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Cairo hosts an AU meeting to legitimize Haftar’s offensive without inviting Morocco

Heading the African Union, Egypt is trying to play a role in the Libyan crisis. On Tuesday, April 23, Cairo hosted a meeting to legitimize Khalifa Haftar’s offensive, without inviting Morocco, which has a different opinion on the Libyan crisis.

An African Union meeting in Egupt on the Libyan crisis. / Ph. DR
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Morocco was not invited by Egypt to take part in an African Union meeting, held Tuesday in Cairo. The conference focused, mainly, on the situation in Libya, a country of the continental organization.

Officially, only members of the African Union troika, composed of Egyptian President Abdel Fattah Al Sissi, Rwandan head of state Paul Kagame and his South African counterpart Cyril Ramaphosa, are entitled to take part in the meeting alongside Congolese President Denis Sassou Nguesso, who was appointed by the African Summit to resolve the Libyan crisis, and Chairperson of the AU Commission Moussa Faki Mahamat.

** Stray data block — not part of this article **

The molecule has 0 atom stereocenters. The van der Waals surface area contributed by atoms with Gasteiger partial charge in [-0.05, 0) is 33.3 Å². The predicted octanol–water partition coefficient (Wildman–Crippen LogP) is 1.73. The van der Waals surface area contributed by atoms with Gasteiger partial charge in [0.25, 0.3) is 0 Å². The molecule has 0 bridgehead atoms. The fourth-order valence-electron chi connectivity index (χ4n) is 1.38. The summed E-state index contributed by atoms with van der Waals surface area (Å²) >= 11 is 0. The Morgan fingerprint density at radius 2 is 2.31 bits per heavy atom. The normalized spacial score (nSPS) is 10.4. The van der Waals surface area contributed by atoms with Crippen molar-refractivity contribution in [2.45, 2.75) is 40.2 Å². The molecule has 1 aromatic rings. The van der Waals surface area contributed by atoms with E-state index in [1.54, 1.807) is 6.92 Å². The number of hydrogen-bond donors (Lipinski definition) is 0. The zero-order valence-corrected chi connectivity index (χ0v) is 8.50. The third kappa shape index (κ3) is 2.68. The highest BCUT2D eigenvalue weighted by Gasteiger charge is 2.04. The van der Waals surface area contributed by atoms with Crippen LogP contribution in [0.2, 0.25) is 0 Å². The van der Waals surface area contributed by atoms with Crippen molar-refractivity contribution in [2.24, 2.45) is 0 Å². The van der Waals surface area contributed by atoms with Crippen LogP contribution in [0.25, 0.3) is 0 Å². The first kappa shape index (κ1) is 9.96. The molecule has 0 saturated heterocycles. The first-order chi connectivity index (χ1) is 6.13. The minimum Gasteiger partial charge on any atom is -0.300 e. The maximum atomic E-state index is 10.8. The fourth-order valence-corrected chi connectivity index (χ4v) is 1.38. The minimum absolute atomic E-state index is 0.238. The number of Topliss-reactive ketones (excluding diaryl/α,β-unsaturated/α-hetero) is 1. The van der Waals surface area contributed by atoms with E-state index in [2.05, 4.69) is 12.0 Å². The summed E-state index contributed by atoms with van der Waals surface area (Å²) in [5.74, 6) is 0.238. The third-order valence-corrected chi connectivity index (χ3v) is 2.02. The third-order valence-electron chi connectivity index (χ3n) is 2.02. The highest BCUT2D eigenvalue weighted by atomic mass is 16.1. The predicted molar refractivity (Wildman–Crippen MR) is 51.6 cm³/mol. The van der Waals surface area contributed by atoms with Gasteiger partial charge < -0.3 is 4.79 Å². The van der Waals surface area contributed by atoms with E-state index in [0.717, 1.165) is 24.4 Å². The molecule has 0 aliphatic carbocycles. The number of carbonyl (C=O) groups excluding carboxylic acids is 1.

However, Cairo preferred to broaden the list of attendees, inviting Chadian President Idriss Déby and his Djiboutian and Somalian counterparts, namely Ismail Omar Guellah and Mohamed Abdullahi Mohamed, respectively.

The meeting was also attended by the Deputy Prime Minister of Ethiopia, Ugandan Foreign Minister and his Kenyan and Nigerian counterparts.

Legitimizing Haftar’s offensive

The Cairo meeting was followed by a final communiqué in which participants called for «allowing the army to fulfill its duty to preserve the unity and sovereignty of the Libyan territory, put an end to chaos and militias and fight against terrorism». The same statement gave credence to the «arguments» presented by Khalifa Haftar to justify his attack on Tripoli and other parts of the country.

The communiqué also put Haftar and the Government of National Accord, led by Fayez Al-Sarraj on equal footing, calling on them to «respect civilians and facilitate access to humanitarian aid».

The signatories of the Cairo declaration refrained from mentioning the Skhirat Agreement, signed on December 17, 2015. However, they invited the parties to «maintain political negotiations on the basis of the Libyan political agreement». Since the Skhirat meeting, several meetings have taken place, notably in Paris in May 2018 and in Abu Dhabi on February 28, 2019.

Meanwhile, Morocco has a different opinion on the Libyan crisis. Rabat sees Haftar’s troops as «forces» and not as a «Libyan National Army».

For the record, on April 17 in Rabat and after a meeting with an envoy of Fayez Al-Sarraj, the Minister of Foreign Affairs said that «Morocco is following with great concern the situation in Libya, mainly in the light of the military escalation at the entrance of the capital Tripoli, the consequences that may ensue in terms of human tragedies and its impact on the stability in this Maghreb country».

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